(b) Public Employers Insured by SWIF

 The analysis becomes slightly more complicated when a public employer insures through SWIF. Under Pennsylvania practice, the insurer, and not the employer, becomes the party responsible for payment of compensation benefits, see Cease v. Thomas, 155 Pa.Super. 215, 38 A.2d 547 (1944), and thus the insurer becomes the party which will actually invoke the automatic supersedeas.

 At oral argument, counsel for the Commonwealth defendants seemed to concede that when SWIF acted on behalf of a public employer, state action existed. Tr. of Oral Arg. at 20. We give this concession close consideration because recent precedents cast some doubt on the existence of state action when a government agency "contracts out" its responsibilities. See Rendell-Baker v. Kohn, 457 U.S. 830, 102 S. Ct. 2764, 73 L. Ed. 2d 418 (1982) (education for disturbed students); Nguyen v. United States Catholic Conference, 719 F.2d 52 (3d Cir.1983) (payment of relief funds to refugees); cf. White v. Massachusetts Council of Construction Employers, 460 U.S. 204, 103 S. Ct. 1042, 75 L. Ed. 2d 1 (1983) (city which will only hire contractors who themselves hire half their workers from the city does not violate the commerce clause).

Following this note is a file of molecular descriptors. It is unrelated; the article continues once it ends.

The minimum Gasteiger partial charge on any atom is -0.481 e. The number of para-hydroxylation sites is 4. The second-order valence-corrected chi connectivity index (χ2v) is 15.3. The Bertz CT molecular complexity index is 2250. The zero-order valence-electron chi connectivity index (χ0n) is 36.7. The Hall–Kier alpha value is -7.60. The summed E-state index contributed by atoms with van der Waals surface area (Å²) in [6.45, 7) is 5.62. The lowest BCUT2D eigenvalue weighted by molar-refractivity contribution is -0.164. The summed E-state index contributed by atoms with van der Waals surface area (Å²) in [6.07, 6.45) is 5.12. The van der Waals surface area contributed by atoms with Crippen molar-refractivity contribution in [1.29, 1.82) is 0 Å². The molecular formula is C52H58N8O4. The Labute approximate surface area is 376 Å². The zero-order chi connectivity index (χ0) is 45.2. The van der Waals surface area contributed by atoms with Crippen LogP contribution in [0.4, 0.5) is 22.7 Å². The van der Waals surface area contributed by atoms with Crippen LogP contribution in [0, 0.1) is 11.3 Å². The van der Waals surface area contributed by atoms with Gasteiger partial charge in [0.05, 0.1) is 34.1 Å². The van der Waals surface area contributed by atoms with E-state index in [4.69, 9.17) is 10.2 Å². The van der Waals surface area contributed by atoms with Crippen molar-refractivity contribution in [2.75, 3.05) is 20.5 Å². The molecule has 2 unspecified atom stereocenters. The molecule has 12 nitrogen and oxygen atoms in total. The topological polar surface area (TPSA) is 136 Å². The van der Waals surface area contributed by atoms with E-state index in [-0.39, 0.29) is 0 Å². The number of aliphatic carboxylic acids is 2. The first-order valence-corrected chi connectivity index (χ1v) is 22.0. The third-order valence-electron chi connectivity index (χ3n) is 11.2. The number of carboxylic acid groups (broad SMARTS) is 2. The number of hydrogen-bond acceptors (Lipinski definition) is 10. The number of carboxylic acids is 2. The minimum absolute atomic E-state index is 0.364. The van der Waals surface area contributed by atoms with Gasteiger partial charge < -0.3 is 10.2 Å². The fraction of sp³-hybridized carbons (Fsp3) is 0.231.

The State Workmen's Insurance Fund strongly argues that it is not a state agency and therefore does not have an "official character . . . such as to lend the weight of the state to [its] decisions." Lugar, 457 U.S. at 937, 102 S. Ct. at 2754. We disagree.

 SWIF's argument proceeds from the limitation on the state's liability for claims on the fund to the assessments and premiums paid by insured employers. See Pa.Stat.Ann. tit. 77, § 221 (Purdon Supp.1982). But that same sentence provides that "such Fund shall be administered by the [State Workmen's Insurance] Board. . . ." Id. The Board consists of the Commissioner of Labor and Industry, the Insurance Commissioner, and the State Treasurer. Pa.Stat.Ann. tit. 77, § 211 (Purdon 1952). Further,

 

the officers and employes of the State Workmen's Insurance Board created by the act to which this is a supplement shall be deemed and held to be, for all purposes whatsoever, officers and employes of the Commonwealth of Pennsylvania, and shall be entitled to and have and exercise all the rights, powers, and privileges, and be subject to all the duties, restrictions, and penalties, of other officers and employes of the Commonwealth.